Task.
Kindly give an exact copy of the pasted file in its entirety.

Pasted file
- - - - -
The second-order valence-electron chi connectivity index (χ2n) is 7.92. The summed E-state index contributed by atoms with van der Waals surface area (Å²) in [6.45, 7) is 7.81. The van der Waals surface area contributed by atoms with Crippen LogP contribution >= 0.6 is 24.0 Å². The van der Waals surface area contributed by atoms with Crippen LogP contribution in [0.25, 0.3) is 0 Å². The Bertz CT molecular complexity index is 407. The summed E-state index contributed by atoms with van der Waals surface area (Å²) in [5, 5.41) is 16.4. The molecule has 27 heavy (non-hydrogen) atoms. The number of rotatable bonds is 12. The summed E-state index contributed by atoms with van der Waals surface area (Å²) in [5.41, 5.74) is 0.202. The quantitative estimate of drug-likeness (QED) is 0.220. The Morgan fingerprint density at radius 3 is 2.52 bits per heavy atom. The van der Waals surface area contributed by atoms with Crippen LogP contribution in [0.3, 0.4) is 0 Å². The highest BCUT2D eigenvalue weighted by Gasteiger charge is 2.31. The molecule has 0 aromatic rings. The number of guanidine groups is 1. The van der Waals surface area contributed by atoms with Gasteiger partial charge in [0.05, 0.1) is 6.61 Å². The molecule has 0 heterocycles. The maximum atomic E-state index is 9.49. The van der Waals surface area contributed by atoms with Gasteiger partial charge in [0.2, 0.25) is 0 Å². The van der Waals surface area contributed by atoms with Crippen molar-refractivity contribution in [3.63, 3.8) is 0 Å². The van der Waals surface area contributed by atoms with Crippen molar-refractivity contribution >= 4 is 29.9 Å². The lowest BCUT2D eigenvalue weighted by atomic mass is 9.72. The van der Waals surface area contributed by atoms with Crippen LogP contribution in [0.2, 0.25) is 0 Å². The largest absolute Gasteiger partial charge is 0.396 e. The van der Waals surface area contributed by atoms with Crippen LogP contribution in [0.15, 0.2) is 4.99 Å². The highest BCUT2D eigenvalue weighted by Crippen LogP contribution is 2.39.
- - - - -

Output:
The second-order valence-electron chi connectivity index (χ2n) is 7.92. The summed E-state index contributed by atoms with van der Waals surface area (Å²) in [6.45, 7) is 7.81. The van der Waals surface area contributed by atoms with Crippen LogP contribution >= 0.6 is 24.0 Å². The van der Waals surface area contributed by atoms with Crippen LogP contribution in [0.25, 0.3) is 0 Å². The Bertz CT molecular complexity index is 407. The summed E-state index contributed by atoms with van der Waals surface area (Å²) in [5, 5.41) is 16.4. The molecule has 27 heavy (non-hydrogen) atoms. The number of rotatable bonds is 12. The summed E-state index contributed by atoms with van der Waals surface area (Å²) in [5.41, 5.74) is 0.202. The quantitative estimate of drug-likeness (QED) is 0.220. The Morgan fingerprint density at radius 3 is 2.52 bits per heavy atom. The van der Waals surface area contributed by atoms with Crippen LogP contribution in [0.3, 0.4) is 0 Å². The highest BCUT2D eigenvalue weighted by Gasteiger charge is 2.31. The molecule has 0 aromatic rings. The number of guanidine groups is 1. The van der Waals surface area contributed by atoms with Gasteiger partial charge in [0.05, 0.1) is 6.61 Å². The molecule has 0 heterocycles. The maximum atomic E-state index is 9.49. The van der Waals surface area contributed by atoms with Gasteiger partial charge in [0.2, 0.25) is 0 Å². The van der Waals surface area contributed by atoms with Crippen molar-refractivity contribution in [3.63, 3.8) is 0 Å². The van der Waals surface area contributed by atoms with Crippen molar-refractivity contribution >= 4 is 29.9 Å². The lowest BCUT2D eigenvalue weighted by atomic mass is 9.72. The van der Waals surface area contributed by atoms with Crippen LogP contribution in [0.2, 0.25) is 0 Å². The largest absolute Gasteiger partial charge is 0.396 e. The van der Waals surface area contributed by atoms with Crippen LogP contribution in [0.15, 0.2) is 4.99 Å². The highest BCUT2D eigenvalue weighted by Crippen LogP contribution is 2.39.